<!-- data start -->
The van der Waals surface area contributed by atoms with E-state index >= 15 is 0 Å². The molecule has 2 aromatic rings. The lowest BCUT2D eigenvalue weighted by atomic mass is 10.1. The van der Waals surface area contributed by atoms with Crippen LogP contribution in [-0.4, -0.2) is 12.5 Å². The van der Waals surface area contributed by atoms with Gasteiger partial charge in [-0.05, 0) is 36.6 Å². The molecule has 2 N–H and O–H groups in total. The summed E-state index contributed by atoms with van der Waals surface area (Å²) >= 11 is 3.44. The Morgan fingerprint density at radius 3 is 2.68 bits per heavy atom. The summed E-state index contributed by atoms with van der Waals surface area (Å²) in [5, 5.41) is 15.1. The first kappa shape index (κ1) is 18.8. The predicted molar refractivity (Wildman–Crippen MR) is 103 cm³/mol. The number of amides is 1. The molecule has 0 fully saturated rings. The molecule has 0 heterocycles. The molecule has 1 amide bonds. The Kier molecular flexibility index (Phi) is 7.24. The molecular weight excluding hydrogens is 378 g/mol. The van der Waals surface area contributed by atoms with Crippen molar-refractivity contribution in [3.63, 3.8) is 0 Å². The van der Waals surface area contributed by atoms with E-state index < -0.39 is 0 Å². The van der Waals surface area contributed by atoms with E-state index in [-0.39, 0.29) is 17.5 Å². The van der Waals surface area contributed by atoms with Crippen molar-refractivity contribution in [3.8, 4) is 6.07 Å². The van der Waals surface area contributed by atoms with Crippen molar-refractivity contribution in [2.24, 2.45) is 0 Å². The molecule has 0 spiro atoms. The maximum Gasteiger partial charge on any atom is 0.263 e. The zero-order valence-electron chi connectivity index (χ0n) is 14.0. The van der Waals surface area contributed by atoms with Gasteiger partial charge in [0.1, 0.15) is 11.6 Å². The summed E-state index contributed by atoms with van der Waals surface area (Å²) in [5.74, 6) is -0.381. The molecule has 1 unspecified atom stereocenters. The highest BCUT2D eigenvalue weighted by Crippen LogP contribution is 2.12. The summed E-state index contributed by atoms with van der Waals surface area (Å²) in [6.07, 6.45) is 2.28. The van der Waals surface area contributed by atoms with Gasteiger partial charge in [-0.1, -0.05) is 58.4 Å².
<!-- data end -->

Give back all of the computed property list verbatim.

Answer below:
The van der Waals surface area contributed by atoms with E-state index >= 15 is 0 Å². The molecule has 2 aromatic rings. The lowest BCUT2D eigenvalue weighted by atomic mass is 10.1. The van der Waals surface area contributed by atoms with Crippen LogP contribution in [-0.4, -0.2) is 12.5 Å². The van der Waals surface area contributed by atoms with Gasteiger partial charge in [-0.05, 0) is 36.6 Å². The molecule has 2 N–H and O–H groups in total. The summed E-state index contributed by atoms with van der Waals surface area (Å²) >= 11 is 3.44. The Morgan fingerprint density at radius 3 is 2.68 bits per heavy atom. The summed E-state index contributed by atoms with van der Waals surface area (Å²) in [5, 5.41) is 15.1. The first kappa shape index (κ1) is 18.8. The predicted molar refractivity (Wildman–Crippen MR) is 103 cm³/mol. The number of amides is 1. The molecule has 0 fully saturated rings. The molecule has 0 heterocycles. The molecule has 1 amide bonds. The Kier molecular flexibility index (Phi) is 7.24. The molecular weight excluding hydrogens is 378 g/mol. The van der Waals surface area contributed by atoms with Crippen molar-refractivity contribution in [3.63, 3.8) is 0 Å². The van der Waals surface area contributed by atoms with E-state index < -0.39 is 0 Å². The van der Waals surface area contributed by atoms with E-state index in [-0.39, 0.29) is 17.5 Å². The van der Waals surface area contributed by atoms with Crippen molar-refractivity contribution in [3.8, 4) is 6.07 Å². The van der Waals surface area contributed by atoms with Crippen molar-refractivity contribution in [2.24, 2.45) is 0 Å². The molecule has 0 spiro atoms. The maximum Gasteiger partial charge on any atom is 0.263 e. The zero-order valence-electron chi connectivity index (χ0n) is 14.0. The van der Waals surface area contributed by atoms with Gasteiger partial charge in [0.1, 0.15) is 11.6 Å². The summed E-state index contributed by atoms with van der Waals surface area (Å²) in [5.74, 6) is -0.381. The molecule has 1 unspecified atom stereocenters. The highest BCUT2D eigenvalue weighted by Crippen LogP contribution is 2.12. The summed E-state index contributed by atoms with van der Waals surface area (Å²) in [6.07, 6.45) is 2.28. The van der Waals surface area contributed by atoms with Gasteiger partial charge in [-0.1, -0.05) is 58.4 Å².